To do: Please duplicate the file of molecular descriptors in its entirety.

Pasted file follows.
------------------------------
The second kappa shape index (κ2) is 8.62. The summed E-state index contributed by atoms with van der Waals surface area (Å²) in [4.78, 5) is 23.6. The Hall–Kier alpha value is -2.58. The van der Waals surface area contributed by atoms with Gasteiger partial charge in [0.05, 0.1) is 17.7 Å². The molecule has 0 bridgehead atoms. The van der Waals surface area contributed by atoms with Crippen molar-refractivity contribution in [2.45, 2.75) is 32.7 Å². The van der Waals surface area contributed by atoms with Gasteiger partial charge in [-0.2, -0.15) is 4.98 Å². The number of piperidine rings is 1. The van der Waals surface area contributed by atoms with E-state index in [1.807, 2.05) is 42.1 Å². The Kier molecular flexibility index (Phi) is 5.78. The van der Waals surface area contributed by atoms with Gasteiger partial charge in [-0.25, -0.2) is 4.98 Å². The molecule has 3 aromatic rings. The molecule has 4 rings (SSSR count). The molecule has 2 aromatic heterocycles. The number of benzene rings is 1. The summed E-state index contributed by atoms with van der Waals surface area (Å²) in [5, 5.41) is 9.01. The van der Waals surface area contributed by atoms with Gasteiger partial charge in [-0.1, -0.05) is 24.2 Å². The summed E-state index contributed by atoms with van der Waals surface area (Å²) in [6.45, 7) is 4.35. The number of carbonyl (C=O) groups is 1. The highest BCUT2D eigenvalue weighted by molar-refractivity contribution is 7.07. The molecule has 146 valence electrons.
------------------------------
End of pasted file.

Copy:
The second kappa shape index (κ2) is 8.62. The summed E-state index contributed by atoms with van der Waals surface area (Å²) in [4.78, 5) is 23.6. The Hall–Kier alpha value is -2.58. The van der Waals surface area contributed by atoms with Gasteiger partial charge in [0.05, 0.1) is 17.7 Å². The molecule has 0 bridgehead atoms. The van der Waals surface area contributed by atoms with Crippen molar-refractivity contribution in [2.45, 2.75) is 32.7 Å². The van der Waals surface area contributed by atoms with Gasteiger partial charge in [-0.2, -0.15) is 4.98 Å². The number of piperidine rings is 1. The van der Waals surface area contributed by atoms with E-state index in [1.807, 2.05) is 42.1 Å². The Kier molecular flexibility index (Phi) is 5.78. The van der Waals surface area contributed by atoms with Gasteiger partial charge in [-0.25, -0.2) is 4.98 Å². The molecule has 3 aromatic rings. The molecule has 4 rings (SSSR count). The molecule has 2 aromatic heterocycles. The number of benzene rings is 1. The summed E-state index contributed by atoms with van der Waals surface area (Å²) in [5, 5.41) is 9.01. The van der Waals surface area contributed by atoms with Gasteiger partial charge in [-0.1, -0.05) is 24.2 Å². The summed E-state index contributed by atoms with van der Waals surface area (Å²) in [6.45, 7) is 4.35. The number of carbonyl (C=O) groups is 1. The highest BCUT2D eigenvalue weighted by molar-refractivity contribution is 7.07. The molecule has 146 valence electrons.